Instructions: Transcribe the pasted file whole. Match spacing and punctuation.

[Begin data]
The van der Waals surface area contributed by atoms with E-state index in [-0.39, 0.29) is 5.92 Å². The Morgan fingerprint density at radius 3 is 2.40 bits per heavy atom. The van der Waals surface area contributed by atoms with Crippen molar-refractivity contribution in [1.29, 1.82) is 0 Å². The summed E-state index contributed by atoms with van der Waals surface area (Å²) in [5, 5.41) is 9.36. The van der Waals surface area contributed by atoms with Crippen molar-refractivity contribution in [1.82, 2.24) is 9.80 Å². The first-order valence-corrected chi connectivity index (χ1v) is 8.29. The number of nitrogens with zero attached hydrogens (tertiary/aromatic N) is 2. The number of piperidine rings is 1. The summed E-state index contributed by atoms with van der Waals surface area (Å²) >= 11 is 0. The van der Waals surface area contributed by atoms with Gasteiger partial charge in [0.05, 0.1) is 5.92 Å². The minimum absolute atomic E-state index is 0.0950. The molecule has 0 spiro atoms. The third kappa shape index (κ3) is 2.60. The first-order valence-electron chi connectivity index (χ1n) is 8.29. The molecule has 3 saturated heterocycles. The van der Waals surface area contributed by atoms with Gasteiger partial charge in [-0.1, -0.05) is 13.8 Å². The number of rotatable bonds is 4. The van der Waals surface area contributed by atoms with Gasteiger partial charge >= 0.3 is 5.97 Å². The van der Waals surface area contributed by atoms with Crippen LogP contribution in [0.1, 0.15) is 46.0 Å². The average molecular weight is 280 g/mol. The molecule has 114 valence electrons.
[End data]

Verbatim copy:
The van der Waals surface area contributed by atoms with E-state index in [-0.39, 0.29) is 5.92 Å². The Morgan fingerprint density at radius 3 is 2.40 bits per heavy atom. The van der Waals surface area contributed by atoms with Crippen molar-refractivity contribution in [1.29, 1.82) is 0 Å². The summed E-state index contributed by atoms with van der Waals surface area (Å²) in [5, 5.41) is 9.36. The van der Waals surface area contributed by atoms with Crippen molar-refractivity contribution in [1.82, 2.24) is 9.80 Å². The first-order valence-corrected chi connectivity index (χ1v) is 8.29. The number of nitrogens with zero attached hydrogens (tertiary/aromatic N) is 2. The number of piperidine rings is 1. The summed E-state index contributed by atoms with van der Waals surface area (Å²) >= 11 is 0. The van der Waals surface area contributed by atoms with Gasteiger partial charge in [0.05, 0.1) is 5.92 Å². The minimum absolute atomic E-state index is 0.0950. The molecule has 0 spiro atoms. The third kappa shape index (κ3) is 2.60. The first-order valence-electron chi connectivity index (χ1n) is 8.29. The molecule has 3 saturated heterocycles. The van der Waals surface area contributed by atoms with Gasteiger partial charge in [-0.1, -0.05) is 13.8 Å². The number of rotatable bonds is 4. The van der Waals surface area contributed by atoms with Gasteiger partial charge >= 0.3 is 5.97 Å². The van der Waals surface area contributed by atoms with Crippen LogP contribution in [0.1, 0.15) is 46.0 Å². The average molecular weight is 280 g/mol. The molecule has 114 valence electrons.